The Secret Art Of Harold Krisel

Today we’re selling Harold Krisel’s bold and abstract art work. Taylor Quist tells the story behind this amazing artist.

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Many artists strive for fame and fortune. A lucky few achieve it during their lifetime, some receive it posthumously, and most never do. Painter, printer, and architect Harold Krisel (1920 – 1995) took an entirely different tack. While studying architecture at the New Bauhaus in Chicago, this native New Yorker found himself drawn to the dynamic free-natured forms of the modernist and abstract art movements that were taking the art world by storm in the 1940s.

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He joined American Abstract Artists (a membership he’d retain his entire life). He met artists like Piet Mondrian, and befriended design luminaries like Gyorgy Kepes—founder of the Center for Advanced Visual Studies at MIT— and Harold Cohen. He also started creating a dazzling body of screenprints and paintings that few would see until nearly 60 years later.  

See, Harold Krisel was also a family man. After university, Krisel moved his family back to New York where he worked at architecture firms designing modernist fountains, graphic installations, even mammouth textiles that show his enviable attention to form, color, and texture. These formal positions did not mean, however, that the soul of an artist was stamped out; in fact it was quite the opposite. Relieved of the stress and obligations of selling his  art to support his family, Krisel was free to create as he pleased in his off time, developing a visual language that was years, if not decades, ahead of its time.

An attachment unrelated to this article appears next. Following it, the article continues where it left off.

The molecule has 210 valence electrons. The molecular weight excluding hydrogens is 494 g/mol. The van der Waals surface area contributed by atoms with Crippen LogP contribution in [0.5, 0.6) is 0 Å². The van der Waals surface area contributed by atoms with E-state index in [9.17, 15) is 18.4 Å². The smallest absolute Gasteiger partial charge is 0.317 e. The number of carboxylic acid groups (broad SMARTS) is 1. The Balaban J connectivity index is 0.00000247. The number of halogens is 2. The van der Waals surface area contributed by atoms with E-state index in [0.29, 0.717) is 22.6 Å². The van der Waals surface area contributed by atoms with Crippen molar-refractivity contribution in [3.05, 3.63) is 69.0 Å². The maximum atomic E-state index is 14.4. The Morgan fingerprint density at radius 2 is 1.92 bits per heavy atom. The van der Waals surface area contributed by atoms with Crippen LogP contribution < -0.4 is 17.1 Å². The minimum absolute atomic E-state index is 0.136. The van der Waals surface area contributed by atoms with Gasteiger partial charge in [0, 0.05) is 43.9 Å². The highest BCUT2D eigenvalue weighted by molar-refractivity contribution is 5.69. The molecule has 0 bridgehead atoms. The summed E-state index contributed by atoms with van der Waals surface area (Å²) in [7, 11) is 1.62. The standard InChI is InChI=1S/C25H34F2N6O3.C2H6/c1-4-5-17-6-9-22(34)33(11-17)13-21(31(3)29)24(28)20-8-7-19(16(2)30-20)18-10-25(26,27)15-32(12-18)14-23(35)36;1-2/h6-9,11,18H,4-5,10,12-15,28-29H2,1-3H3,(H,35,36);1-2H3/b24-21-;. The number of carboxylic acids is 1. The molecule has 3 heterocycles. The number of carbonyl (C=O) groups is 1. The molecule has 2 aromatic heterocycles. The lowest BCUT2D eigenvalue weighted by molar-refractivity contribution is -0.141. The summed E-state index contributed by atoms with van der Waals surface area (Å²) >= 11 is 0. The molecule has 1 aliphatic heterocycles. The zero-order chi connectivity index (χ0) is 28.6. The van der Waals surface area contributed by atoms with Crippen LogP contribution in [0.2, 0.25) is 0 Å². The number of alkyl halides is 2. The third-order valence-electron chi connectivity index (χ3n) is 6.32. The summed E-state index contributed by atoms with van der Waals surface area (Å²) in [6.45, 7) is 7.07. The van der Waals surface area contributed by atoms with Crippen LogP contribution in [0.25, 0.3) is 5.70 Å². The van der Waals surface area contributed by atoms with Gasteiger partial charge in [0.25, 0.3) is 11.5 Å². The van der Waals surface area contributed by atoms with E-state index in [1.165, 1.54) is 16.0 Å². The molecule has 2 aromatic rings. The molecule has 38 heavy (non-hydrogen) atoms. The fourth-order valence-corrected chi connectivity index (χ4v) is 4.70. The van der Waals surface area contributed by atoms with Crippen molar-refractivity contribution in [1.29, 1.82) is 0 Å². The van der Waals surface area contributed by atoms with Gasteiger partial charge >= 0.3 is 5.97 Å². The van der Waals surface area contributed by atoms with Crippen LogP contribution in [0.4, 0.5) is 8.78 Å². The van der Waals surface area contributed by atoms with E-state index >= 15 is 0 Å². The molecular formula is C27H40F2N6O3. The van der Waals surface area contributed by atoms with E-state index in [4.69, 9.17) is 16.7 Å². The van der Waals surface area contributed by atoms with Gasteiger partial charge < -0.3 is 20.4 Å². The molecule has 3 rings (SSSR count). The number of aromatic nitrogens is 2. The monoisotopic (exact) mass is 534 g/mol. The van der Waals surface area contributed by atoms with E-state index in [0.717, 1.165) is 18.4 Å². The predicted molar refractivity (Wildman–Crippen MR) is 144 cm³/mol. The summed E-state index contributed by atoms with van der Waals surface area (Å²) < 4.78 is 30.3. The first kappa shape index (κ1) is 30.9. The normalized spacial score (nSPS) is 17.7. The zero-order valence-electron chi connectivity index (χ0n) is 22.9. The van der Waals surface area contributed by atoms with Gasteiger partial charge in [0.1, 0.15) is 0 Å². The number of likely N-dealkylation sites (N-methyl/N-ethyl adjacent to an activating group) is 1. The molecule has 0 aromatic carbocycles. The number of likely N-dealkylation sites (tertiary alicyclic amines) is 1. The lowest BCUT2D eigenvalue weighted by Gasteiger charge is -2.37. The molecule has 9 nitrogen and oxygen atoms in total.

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Rather than working in a studio, Krisel preferred to paint at his kitchen table, and was commonly asked by his wife, Rose, to clear his work for dinner. He was also careful to reuse supplies, either recycling materials for future works of his own or for use as still lifes for his daughters’ painting lessons. In 1965, Krisel took a position at the High School of Art and Design in Manhattan. He reveled in the regular schedule and spent each summer day creating piece after piece, painting after painting, print after print, and storing the bulk of his work in a private storage unit.

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Once retired, Krisel was finally free to pursue his art full time, and found himself commissioned to create sculptures, fountains, and graphics. A portion of his personal work was also exhibited at small spaces like the Elaine Benson Gallery in Bridgehampton, NY. Happily occupied until the end, Harold Krisel passed away in 1995.

Despite this attention in older age, Krisel was far from well known as a fine artist, and it wasn’t until 2008 that his wife, Rose, invited two curators from Chicago’s McCormick Gallery to look through her husband’s vast body of work.

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What was found by Thomas McCormick, Vincent Vallarino, and Rose in that cramped storage space was a treasure trove of canvases, prints, tubes, boxes, frames, and piles of loose papers that revealed an artist unfettered by the market, disinterested in the “scene,” and completely honest. “He did it for the love of it,” says Rose. “He just had to do it.”

So impressed were the gallerists with what they referred to as a “tsunami” of artwork, that in July 2009, Krisel was given a solo exhibition at the McCormick Gallery. Today, Harold Krisel’s prints, paintings, and sculpture can be found where it rightly belongs, in the permanent collections of The Metropolitan Museum of Art, MoMA, the Whitney Museum, the Guggenheim, the Smithsonian American Art Museum, the British Museum in England, Bibliotheque National in Paris, and—of course—hanging on the walls of his beloved family’s homes.

Taylor Quist